Mentoring graduate students constitutes a significant part of many academics' scholarly activities. On the surface, the mentor's role is straightforward: assist the student’s selection of courses so that she is adequately prepared for comprehensive exams or field papers; guide the student’s selection of a doable and marketable dissertation project; and work assiduously to place the student in the highest ranking university for which she is prepared.
But what about the graduate student who persists in pursuing less marketable research? Or - God forbid – one who seeks a job outside of academe? What about the student whose education and training easily exceed the requirements of her most desired position?
Take it from someone who’s "lost" a fair number of graduate student mentees, advising these students is tricky. What's best for the student may well be psychologically painful for her, in addition to being hard on your own career. My very first graduate student quit graduate school entirely to play visionary for a social-media start-up. One of my best left with a Masters degree and became angst-ridden over "dropping out" of the Ph.D. program to work for the state of Kentucky’s trade representative.
Clearly, I err on the side of the student’s career inclinations. Not so in the case of my own academic advisor.
Early in my tenure as a graduate student in political science, I asked the professor who would become the chair of my thesis committee what I should select for my third field of study. A peace and environmental activist at heart, I was really interested in international law and community development; my would-be mentor looked down at me over his glasses and said, "Hmm…" His advice? Well, international law is ineffective. "Do economics." (That’s kind of related to community development, right?)
And so I did.
Unbeknownst to me at the time, nearly 3,000 miles way, another young scholar with research interests and a political disposition very similar to mine was advised by his mentor, an international law professor, to do what he loved. Although both of us earned tenure at Research I universities and currently "run with" the same crowd of scholar-activists, I took a bit more time to arrive – effectively abandoning the disciplinary center to locate myself meaningfully on its margins.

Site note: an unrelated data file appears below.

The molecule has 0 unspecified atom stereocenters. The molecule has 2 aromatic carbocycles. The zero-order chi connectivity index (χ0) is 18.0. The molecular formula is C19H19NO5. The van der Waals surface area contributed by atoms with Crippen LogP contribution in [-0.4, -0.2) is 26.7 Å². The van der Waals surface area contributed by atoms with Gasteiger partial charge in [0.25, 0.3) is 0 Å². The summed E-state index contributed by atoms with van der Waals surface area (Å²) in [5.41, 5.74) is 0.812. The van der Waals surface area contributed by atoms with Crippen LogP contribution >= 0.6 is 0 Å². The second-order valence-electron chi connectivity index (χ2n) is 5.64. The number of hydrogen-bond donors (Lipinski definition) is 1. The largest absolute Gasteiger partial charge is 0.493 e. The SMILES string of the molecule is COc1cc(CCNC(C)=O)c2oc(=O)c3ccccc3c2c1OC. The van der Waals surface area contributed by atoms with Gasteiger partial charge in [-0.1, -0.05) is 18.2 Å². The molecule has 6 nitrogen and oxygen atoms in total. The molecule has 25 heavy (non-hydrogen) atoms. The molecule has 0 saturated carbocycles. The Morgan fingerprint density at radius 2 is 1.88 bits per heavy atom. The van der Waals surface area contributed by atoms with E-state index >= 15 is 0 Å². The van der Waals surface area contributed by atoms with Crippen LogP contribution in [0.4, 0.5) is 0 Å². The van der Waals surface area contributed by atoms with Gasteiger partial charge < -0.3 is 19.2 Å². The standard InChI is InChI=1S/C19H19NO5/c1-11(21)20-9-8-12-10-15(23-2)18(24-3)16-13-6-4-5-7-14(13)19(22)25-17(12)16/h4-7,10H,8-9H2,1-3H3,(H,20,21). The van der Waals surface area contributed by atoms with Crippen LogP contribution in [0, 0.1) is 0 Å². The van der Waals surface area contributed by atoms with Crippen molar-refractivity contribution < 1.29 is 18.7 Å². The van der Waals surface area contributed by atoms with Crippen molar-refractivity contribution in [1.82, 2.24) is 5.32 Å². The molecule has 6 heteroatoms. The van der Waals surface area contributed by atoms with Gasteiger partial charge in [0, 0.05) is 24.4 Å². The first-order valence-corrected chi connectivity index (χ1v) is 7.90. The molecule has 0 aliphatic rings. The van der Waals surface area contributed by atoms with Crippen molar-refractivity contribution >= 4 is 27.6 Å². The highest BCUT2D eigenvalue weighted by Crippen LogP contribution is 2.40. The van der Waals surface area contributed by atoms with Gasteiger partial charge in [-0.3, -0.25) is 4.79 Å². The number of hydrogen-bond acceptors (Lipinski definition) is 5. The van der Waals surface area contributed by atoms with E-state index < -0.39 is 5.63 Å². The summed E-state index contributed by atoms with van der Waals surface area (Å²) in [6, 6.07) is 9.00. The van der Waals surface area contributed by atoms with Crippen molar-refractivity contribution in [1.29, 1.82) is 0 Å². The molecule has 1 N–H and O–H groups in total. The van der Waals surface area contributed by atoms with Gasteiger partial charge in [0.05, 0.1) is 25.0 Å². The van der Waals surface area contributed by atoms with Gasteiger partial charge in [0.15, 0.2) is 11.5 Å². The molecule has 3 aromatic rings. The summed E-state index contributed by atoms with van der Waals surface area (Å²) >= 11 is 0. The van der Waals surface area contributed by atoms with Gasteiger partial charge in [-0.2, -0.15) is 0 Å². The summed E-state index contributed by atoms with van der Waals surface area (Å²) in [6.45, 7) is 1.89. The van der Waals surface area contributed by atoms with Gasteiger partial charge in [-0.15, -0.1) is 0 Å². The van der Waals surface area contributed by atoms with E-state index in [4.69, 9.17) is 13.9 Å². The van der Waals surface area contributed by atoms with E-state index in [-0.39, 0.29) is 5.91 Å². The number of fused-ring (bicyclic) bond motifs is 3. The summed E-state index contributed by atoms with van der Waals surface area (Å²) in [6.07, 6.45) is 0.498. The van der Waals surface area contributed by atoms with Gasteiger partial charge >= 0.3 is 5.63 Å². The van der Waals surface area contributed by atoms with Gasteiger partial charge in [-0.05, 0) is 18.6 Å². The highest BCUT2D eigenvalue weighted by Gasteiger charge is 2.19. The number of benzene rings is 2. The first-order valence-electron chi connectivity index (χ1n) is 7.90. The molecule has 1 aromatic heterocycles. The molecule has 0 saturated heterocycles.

What do I make of this? Achieving true satisfaction as a scholar requires a certain consistency between thought and deed, words and action. While many, many scholars are perfectly well suited to a life as secular priests in their chosen academic temple, others crave connection with some non-academic “other” – community, spirit, the land, earth, or cosmos. Unless such a scholar is willing to ignore this innermost ambition, she will be compelled to find her niche – on campus, or off.
Recently, a graduate student stopped by my office and asked if it was okay to adopt a point of view outside of the mainstream in our department’s written comprehensive exams. "Of course," I said. A student may respond to the selected prompt with any logical argument that she is able to defend on the basis of sound theoretical reasoning and accurate factual statements. I could have left it at that, but I didn’t. This particular student has taken two of my courses and collaborated on my transnational social movements research. He aspires to work that is worthwhile, outside the confines of contributing to knowledge in our little corner of the scholarly universe.
"What are you worried about?" I asked.
"My research interests are just so unrelated to much of my coursework," he began.
The gist of our conversation concerned whether or not earning a Ph.D. in political science is commensurate with improving the quality of real peoples’ lives, particularly those less fortunate than even an impoverished American graduate student.
"Sure," I told him. I explained that he’d probably find a tenure track position perfectly suited to his skills, abilities, and interests. Then again, he might not. And that’s okay. Accepting a non-academic position doesn’t mean you’ve wasted your time in graduate school. On the contrary, it enables you to bring greater depth of knowledge and more credibility to your work. Period.
Indeed, I’ve learned that supporting students as they navigate the process of identifying their right and perfect places in the academic world and outside of it is among my most important, and certainly my most regular, contribution to our world. It is unfortunate that far too many of us work in institutions that routinely devalue academically sub-optimal graduate student placements.
Juliann Emmons Allison is Associate Professor of Political Science at University of California, Riverside. Her research and teaching interests include environmental politics, gender and politics, international relations, and political economy.
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